On 10 January, the British Government endorsed an app for women's safety. The app allows women to broadcast their movements to somebody else. Similar apps already exist in Saudi Arabia, keeping husbands and fathers in control of womens' lives. Inside the UK app, we might find binary code copied directly from the Saudi app, sugar coated to look like a tool of empowerment.
Two days later and a woman in Ireland, Ashling Murphy, was murdered in broad daylight. The Irish press was quick to compare this with the murder of Sarah Everard in London but the tragedy that came to my mind was the 2012 murder of Jill Meagher. Meagher emigrated from Ireland to Melbourne, much like my own mother. Meagher was abducted in a main road and shopping district where I used to go almost every day. I was born in the same district.
Murphy's death is also a good moment to contemplate the actions of Brittany Higgins, the woman who stood up to the Australian government after they covered up her rape on the defence minister's sofa. It appears Murphy demonstrated similar courage and strength: after strangling her to death, the prime suspect checked himself into hospital. When Higgins called out both the rape and cover-up, Australia's defence minister checked in to hospital.
Higgins waived her anonymity while it appears Murphy fought with all she had. Both of these women have made a huge sacrifice that will make other women safer.
Meagher's murder received blanket news coverage in Australia, partly because Meagher had been employed in the media. It quickly led to debate about the phenomena of the single white female victim. Some commentators pointed out that teenage migrants from Sudan and Ethiopia had disappeared without any public interest in their plight. This phenomena doesn't diminish victims like Meagher and Murphy yet it is important to remember their deaths represent a wider problem.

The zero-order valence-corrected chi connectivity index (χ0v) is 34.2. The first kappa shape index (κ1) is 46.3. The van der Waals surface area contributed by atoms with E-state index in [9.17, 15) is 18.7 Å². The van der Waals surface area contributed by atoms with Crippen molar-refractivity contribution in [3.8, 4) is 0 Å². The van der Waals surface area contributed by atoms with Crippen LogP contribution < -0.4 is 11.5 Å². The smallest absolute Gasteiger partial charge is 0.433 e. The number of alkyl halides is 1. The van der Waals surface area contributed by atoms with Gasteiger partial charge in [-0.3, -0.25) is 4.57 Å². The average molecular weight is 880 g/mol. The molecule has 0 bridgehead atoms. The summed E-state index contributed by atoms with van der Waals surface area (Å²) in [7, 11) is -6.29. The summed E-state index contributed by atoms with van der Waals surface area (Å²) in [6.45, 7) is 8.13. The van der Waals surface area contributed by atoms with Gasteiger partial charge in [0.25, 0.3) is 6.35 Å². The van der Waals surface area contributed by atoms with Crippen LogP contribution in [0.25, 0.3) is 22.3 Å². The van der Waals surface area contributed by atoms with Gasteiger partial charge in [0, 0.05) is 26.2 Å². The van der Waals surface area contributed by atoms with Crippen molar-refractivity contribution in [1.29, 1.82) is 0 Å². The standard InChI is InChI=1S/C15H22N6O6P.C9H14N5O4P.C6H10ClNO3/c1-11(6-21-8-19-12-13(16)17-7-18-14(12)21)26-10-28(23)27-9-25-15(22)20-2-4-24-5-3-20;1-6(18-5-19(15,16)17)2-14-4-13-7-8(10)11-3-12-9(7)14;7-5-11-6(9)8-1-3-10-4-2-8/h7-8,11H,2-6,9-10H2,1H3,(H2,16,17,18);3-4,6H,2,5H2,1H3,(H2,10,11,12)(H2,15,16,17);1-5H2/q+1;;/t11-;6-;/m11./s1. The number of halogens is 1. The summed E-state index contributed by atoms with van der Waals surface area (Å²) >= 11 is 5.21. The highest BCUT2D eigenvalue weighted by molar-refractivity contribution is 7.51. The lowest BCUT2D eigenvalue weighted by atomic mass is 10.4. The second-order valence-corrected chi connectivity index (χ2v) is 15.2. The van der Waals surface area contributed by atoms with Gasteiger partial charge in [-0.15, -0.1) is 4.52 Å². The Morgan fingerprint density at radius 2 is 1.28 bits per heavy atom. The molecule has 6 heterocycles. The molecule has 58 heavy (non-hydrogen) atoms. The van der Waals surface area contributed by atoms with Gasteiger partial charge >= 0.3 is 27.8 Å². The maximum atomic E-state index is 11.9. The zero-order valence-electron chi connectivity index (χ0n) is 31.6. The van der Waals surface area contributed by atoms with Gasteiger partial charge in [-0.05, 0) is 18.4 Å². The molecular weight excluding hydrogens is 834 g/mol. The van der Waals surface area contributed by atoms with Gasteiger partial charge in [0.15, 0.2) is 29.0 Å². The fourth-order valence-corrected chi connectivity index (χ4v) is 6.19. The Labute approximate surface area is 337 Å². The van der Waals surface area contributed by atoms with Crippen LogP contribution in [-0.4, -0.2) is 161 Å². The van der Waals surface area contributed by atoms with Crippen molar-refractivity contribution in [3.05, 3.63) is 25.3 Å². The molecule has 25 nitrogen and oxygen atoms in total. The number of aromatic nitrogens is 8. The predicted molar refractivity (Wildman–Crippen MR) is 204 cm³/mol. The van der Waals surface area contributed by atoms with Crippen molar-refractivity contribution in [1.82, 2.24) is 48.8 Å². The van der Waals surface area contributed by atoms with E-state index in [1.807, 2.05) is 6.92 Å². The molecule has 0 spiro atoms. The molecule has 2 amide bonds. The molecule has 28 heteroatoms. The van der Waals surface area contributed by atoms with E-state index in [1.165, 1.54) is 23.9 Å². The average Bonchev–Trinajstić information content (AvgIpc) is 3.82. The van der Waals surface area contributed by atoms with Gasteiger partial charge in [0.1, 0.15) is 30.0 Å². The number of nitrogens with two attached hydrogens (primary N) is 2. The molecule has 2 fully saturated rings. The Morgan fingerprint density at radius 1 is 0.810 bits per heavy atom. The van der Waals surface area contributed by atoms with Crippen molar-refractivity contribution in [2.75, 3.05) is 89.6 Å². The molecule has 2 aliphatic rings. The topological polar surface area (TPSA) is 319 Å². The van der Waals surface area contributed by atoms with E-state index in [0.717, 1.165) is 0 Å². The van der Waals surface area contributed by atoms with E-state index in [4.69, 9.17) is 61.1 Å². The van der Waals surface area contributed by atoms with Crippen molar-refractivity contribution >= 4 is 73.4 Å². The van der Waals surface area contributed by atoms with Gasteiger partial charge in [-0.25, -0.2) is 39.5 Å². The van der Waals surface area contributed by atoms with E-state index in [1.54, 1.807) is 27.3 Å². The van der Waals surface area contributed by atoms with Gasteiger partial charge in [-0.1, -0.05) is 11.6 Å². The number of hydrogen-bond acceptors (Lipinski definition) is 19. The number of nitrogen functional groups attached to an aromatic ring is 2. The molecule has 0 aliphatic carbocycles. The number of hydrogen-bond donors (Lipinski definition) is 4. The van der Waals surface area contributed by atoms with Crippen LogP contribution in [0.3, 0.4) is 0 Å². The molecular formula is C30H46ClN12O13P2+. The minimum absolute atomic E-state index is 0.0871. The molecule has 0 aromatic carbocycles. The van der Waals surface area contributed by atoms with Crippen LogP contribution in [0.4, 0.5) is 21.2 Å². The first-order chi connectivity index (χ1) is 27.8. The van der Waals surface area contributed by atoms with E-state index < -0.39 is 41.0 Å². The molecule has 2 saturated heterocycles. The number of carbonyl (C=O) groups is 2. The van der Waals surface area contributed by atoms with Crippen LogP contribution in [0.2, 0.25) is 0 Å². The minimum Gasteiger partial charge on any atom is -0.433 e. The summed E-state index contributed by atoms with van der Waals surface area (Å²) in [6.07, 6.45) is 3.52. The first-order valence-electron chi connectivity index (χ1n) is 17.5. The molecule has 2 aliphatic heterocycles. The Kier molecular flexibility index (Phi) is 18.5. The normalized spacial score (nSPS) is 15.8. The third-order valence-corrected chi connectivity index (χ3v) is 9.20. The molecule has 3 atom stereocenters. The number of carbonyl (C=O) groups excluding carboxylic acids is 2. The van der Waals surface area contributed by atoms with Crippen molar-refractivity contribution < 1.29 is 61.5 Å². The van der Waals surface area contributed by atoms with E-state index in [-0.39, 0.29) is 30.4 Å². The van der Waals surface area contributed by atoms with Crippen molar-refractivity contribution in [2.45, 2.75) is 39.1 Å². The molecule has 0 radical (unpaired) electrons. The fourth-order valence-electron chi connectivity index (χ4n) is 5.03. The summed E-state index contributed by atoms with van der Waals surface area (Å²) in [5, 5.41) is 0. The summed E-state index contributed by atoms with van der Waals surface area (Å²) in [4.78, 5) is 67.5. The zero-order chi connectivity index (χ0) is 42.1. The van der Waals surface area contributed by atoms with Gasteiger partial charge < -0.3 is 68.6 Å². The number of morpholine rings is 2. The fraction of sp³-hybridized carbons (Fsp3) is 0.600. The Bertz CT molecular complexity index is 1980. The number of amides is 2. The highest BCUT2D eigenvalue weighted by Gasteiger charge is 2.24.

Irish Police (Garda Síochána) may have already examined data from mobile phone towers to discover the suspect's movements. This data may reveal whether it was a random attack or whether he had been following women every day, making notes about their behavior, trying to anticipate their movements. Ironically, Ireland's tech sector includes large offices for Facebook and Google, where a predominantly male workforce creates algorithms to monitor and predict the decisions and movements of their targets. Frances Haugen's brave testimony before the US Congress confirms these men actively make choices that hurt women and children.
Public leaders have been quick to proclaim new policies to protect women. Personally, I feel that cultural change may do more. For example, if a tech monopoly uses coercive and deceptive practices to trap people in their service, we need to be in the habit of equating that with the men who use substances or deception to control women.
One of my female interns in the Outreachy program wrote about a sponsor, Google, stalking her. In response, all she received were threats and insults. Google set about discrediting Renata and I just as Facebook has tried to discredit Frances Haugen. The Google employees claim they are the victims of harassment and abuse: how can they equate themselves with the trauma experienced by women like Ashling, Jill and Brittany?